Let and be finite groups and let be a prime. Prove that any Sylow -subgroup of has the form , where and are Sylow -subgroups of and , respectively. Deduce that . Generalize these results to a direct product of finitely many finite groups (so that the number of Sylow -subgroups of a product is the product of the numbers of Sylow -subgroups of the factors).
Let and be finite groups and a prime, and write and , where does not divide either or . Note that , and that does not divide .
Suppose and are Sylow -subgroups. Then and , so that . Thus is a Sylow -subgroup.
Now suppose is a Sylow -subgroup.
Define and . We claim that and are subgroups of and , respectively; we prove this for only. Suppose ; then for some . Then , so that . By the Subgroup Criterion, . Similarly .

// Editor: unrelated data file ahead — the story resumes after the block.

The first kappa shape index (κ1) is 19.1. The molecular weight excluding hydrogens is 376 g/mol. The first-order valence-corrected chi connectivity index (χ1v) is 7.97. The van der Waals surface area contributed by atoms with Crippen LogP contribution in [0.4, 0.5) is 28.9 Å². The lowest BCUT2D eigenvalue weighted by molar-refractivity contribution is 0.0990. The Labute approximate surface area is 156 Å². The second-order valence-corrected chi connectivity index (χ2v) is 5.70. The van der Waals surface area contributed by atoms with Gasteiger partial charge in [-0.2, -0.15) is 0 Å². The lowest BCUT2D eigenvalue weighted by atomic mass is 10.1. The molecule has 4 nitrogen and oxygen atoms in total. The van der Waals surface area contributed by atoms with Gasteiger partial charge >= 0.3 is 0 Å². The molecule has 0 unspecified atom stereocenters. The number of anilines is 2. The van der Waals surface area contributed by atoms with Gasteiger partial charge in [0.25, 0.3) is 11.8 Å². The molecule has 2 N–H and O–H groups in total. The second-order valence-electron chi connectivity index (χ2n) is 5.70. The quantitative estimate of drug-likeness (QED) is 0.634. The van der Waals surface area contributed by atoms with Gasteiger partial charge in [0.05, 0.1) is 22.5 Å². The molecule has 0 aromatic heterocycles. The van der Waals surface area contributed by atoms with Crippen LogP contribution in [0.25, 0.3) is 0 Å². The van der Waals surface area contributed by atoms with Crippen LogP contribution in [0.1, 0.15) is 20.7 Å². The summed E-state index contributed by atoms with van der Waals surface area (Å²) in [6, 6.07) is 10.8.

Note that if , then for some . We also have , so that and have -power order. Thus and are -subgroups, as otherwise some nonidentity element does not have -power order. By Sylow’s Theorem, there exist Sylow -subgroups and with and .
Note that , but that . Because these sets are finite, .
Thus we have proved that ; hence .
The generalization to arbitrary finite direct products proceeds by induction as follows.
Suppose that for some , for an arbitrary direct product of groups , every Sylow -subgroup of is a product of Sylow -subgroups of the (and vice versa). Let be arbitrary. Then every Sylow -subgroup of is of the form where and are Sylow -subgroups (and vice versa); by the induction hypothesis, for Sylow -subgroups . Thus every Sylow -subgroup of has the form for some Sylow -subgroups (and vice versa).
Thus we have for all groups and positive integers .